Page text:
The Kinder Morgan pipeline expansion will proceed despite new political pressures from B.C., Alberta Premier Rachel Notley insisted on Tuesday.
"Mark my words, that pipeline will be built, the decisions have been made," Notley said during a news conference in Edmonton.
"There may be debate, but at the end of the day we're quite confident in our position."
Notley faced questions about the proposed pipeline expansion one day after a new political alliance formed in B.C, which is now preparing for a change in government.
B.C. Premier Christy Clark's Liberal government supported the pipeline. But her party narrowly won a minority government in the recent provincial election, and the B.C. Green Party has agreed to support the NDP in the legislature, a move that would give them a one-seat majority government.
Both parties have voiced opposition to Kinder Morgan's Trans Mountain pipeline expansion, which would nearly triple the capacity of the pipeline that runs from Edmonton to Burnaby, B.C., allowing it to carry 890,000 barrels of oil per day.
University of British Columbia law professor Jocelyn Stacey said the province could revoke the project's environmental assessment certificate, deny routine construction permits or introduce laws to subject the pipeline to more assessments.
"There's lots of room for the province to sort of complicate things, to drag things out," she said. "The more complicated this gets, then market forces take over, and this becomes a financial calculation (for Kinder Morgan investors) — whether the project goes ahead."
Notley said the expansion project is vital to the Alberta economy, and to the interests of the entire country.
She seemed unconcerned that a new B.C. political alliance could derail the project. No province can veto the pipeline, she said.
"I don't know that it makes a great deal of difference," said Notley of the new alliance. "Our view of the matter, and one that I think will be supported ultimately in the courts, is that the decision has been taken and it was taken by the federal government.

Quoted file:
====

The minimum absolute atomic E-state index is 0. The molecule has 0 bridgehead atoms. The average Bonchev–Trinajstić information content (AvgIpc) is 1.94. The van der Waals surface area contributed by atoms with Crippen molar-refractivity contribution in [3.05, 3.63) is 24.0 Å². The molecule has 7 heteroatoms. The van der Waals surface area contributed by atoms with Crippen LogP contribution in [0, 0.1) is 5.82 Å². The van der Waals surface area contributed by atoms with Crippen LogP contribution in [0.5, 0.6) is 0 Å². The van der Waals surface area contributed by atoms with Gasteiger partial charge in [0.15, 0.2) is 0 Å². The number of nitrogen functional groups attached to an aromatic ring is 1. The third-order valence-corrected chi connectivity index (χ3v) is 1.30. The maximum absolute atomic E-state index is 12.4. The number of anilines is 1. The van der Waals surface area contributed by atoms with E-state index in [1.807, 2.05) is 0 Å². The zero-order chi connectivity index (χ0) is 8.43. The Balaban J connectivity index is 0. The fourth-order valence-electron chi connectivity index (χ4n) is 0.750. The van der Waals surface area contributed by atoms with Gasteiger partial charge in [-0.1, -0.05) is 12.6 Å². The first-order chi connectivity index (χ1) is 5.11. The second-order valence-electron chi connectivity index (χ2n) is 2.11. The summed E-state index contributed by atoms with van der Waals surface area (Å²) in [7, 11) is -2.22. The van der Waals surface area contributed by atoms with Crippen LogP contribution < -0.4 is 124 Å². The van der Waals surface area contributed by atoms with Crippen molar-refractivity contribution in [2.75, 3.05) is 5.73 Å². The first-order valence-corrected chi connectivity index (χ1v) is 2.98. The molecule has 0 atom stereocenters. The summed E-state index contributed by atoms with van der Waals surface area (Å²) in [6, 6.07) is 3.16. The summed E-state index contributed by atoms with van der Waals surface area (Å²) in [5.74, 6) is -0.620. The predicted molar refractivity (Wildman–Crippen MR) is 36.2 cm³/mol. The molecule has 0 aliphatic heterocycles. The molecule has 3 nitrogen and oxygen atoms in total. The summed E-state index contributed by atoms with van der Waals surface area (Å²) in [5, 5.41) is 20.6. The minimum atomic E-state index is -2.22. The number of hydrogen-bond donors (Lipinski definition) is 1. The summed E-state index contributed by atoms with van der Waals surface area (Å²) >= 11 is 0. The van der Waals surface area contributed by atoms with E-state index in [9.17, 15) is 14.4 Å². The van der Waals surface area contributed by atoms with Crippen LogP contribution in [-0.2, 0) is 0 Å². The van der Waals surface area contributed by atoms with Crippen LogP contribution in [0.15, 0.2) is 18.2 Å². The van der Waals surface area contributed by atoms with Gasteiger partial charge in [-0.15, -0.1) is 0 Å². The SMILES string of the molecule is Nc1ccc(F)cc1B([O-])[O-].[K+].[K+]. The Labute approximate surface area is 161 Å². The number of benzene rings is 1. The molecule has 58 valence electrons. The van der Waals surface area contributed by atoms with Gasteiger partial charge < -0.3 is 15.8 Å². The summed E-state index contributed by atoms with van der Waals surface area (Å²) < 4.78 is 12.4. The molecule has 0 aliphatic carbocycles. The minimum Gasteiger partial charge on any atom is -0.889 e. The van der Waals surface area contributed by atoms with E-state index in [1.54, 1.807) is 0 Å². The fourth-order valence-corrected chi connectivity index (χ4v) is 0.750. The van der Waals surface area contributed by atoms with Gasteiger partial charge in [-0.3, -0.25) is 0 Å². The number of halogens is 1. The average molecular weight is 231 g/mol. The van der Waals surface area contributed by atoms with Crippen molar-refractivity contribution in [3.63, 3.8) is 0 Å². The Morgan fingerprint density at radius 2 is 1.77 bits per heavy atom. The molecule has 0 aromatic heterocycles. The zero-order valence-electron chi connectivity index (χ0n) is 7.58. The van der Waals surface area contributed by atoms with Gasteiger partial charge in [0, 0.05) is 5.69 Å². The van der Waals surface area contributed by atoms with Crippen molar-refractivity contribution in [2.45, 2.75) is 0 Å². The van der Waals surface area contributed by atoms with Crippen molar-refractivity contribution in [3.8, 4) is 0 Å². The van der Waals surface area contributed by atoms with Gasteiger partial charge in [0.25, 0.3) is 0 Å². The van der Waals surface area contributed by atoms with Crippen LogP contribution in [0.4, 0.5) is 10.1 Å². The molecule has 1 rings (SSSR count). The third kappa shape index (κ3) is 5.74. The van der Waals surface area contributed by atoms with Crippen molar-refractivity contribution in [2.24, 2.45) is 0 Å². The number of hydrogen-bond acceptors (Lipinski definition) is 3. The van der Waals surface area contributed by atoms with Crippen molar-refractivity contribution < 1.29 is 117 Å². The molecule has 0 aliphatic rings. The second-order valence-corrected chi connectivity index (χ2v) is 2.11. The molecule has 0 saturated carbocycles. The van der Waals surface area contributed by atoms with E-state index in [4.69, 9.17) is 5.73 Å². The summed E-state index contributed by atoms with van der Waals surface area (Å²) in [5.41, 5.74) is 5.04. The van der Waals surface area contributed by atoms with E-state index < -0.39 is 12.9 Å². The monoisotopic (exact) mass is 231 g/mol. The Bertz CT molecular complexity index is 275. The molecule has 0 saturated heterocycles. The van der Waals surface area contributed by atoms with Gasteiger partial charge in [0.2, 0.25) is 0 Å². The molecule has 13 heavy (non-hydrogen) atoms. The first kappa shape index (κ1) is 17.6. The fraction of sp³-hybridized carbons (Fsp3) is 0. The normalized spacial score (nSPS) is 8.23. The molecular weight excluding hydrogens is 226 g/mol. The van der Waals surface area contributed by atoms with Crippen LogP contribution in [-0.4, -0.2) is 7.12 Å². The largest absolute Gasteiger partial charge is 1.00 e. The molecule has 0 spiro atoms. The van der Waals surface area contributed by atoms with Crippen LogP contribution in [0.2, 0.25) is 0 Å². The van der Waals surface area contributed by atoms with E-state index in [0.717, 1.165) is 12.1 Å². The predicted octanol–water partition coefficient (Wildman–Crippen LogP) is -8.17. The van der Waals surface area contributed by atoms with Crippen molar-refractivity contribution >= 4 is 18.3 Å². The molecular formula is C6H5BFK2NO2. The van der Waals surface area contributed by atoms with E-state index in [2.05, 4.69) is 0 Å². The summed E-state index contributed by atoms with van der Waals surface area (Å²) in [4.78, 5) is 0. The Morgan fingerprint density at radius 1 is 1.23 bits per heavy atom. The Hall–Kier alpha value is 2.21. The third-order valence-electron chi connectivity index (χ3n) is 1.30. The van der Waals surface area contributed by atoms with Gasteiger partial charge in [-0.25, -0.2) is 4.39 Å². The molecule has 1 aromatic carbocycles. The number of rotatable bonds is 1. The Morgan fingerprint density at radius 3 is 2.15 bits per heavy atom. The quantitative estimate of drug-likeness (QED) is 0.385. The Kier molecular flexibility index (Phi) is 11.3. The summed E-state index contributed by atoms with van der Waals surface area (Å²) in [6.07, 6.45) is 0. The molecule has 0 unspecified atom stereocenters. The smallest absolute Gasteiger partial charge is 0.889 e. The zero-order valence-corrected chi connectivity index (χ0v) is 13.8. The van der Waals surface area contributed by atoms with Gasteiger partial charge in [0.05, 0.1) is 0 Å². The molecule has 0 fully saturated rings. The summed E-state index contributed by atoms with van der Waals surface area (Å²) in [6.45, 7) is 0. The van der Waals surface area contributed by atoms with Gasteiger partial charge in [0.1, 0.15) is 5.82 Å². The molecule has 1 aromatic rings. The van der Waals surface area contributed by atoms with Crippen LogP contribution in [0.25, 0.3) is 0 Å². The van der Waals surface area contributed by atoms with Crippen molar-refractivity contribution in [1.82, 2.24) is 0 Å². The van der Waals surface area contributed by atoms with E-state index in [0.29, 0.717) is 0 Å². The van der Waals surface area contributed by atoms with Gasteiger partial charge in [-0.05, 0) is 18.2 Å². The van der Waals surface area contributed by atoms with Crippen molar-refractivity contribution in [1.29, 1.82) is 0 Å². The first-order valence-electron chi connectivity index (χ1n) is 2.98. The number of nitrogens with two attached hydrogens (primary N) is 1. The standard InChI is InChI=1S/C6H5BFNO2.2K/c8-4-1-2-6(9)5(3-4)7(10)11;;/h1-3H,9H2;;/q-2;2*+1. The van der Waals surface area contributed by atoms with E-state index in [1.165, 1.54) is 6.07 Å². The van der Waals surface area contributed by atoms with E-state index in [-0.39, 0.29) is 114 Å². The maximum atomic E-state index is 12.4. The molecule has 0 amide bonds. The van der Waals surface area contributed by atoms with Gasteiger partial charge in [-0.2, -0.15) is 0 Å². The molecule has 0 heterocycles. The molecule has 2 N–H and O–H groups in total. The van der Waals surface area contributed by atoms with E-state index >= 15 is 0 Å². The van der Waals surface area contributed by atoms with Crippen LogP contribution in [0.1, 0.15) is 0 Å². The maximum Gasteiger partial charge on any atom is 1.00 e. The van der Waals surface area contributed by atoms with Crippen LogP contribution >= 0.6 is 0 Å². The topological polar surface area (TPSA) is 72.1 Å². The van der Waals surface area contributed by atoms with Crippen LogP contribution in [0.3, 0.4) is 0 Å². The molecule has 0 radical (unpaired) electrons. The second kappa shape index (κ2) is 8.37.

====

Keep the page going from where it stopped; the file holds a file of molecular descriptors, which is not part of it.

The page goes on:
"It was taken by a federal government that was committed to balancing and driving towards two goals at the same time, environmental sustainability and economic growth."
Notley reiterated her commitment to the project. Alberta officials, she said, will continue to "use the means at our disposal to ensure that the project is built." The Alberta premier said she remains confident the message will eventually be well-received on the West Coast.
Politicians who choose to block the project would be ignoring the economic benefits.
"The province of B.C. can't grow solely on the basis of escalating housing prices in Vancouver and the Lower Mainland," said Notley. "They need stronger economic growth. And the reality is, in the interior of B.C. they need the jobs that this pipeline will provide.
"You'd be surprised how quickly the issue of ensuring people have good jobs becomes front and centre to responsible governments that care about working people."
Trudeau restates support for pipeline
Notley's comments echoed those made Tuesday by Prime Minister Justin Trudeau.
Trudeau, speaking in Rome, defended the federal government's decision to approve the $7.4-billion project.
"The decision we took on the Trans Mountain pipeline was based on facts and evidence, on what is in the best interests of Canadians and indeed, all of Canada," Trudeau said.
"Regardless of the change in government in British Columbia, or anywhere, the facts and evidence do not change."
Kinder Morgan has said it will proceed with the pipeline expansion as long as it secures enough financing for the project through its initial public offering, which is set to close Wednesday.
The Calgary-based company expects to begin construction for the project in September, with a completion date set for December 2019.
Despite growing political uncertainty, industry leaders are confident the company can address any concerns about the safety or environmental impacts of the project a new government may have.
"I think that that project is very well-positioned right now, now that it's weaved its way through its approval," said Tim McMillan, president and CEO of the Canadian Association of Petroleum Producers. "The federal government has given it cabinet approval, there's the prime minister, he's clearly said he's in favour of it.
"I think our goal will be able to continue to engage with both governments and with the citizens of our country to ensure that big projects like this are successful."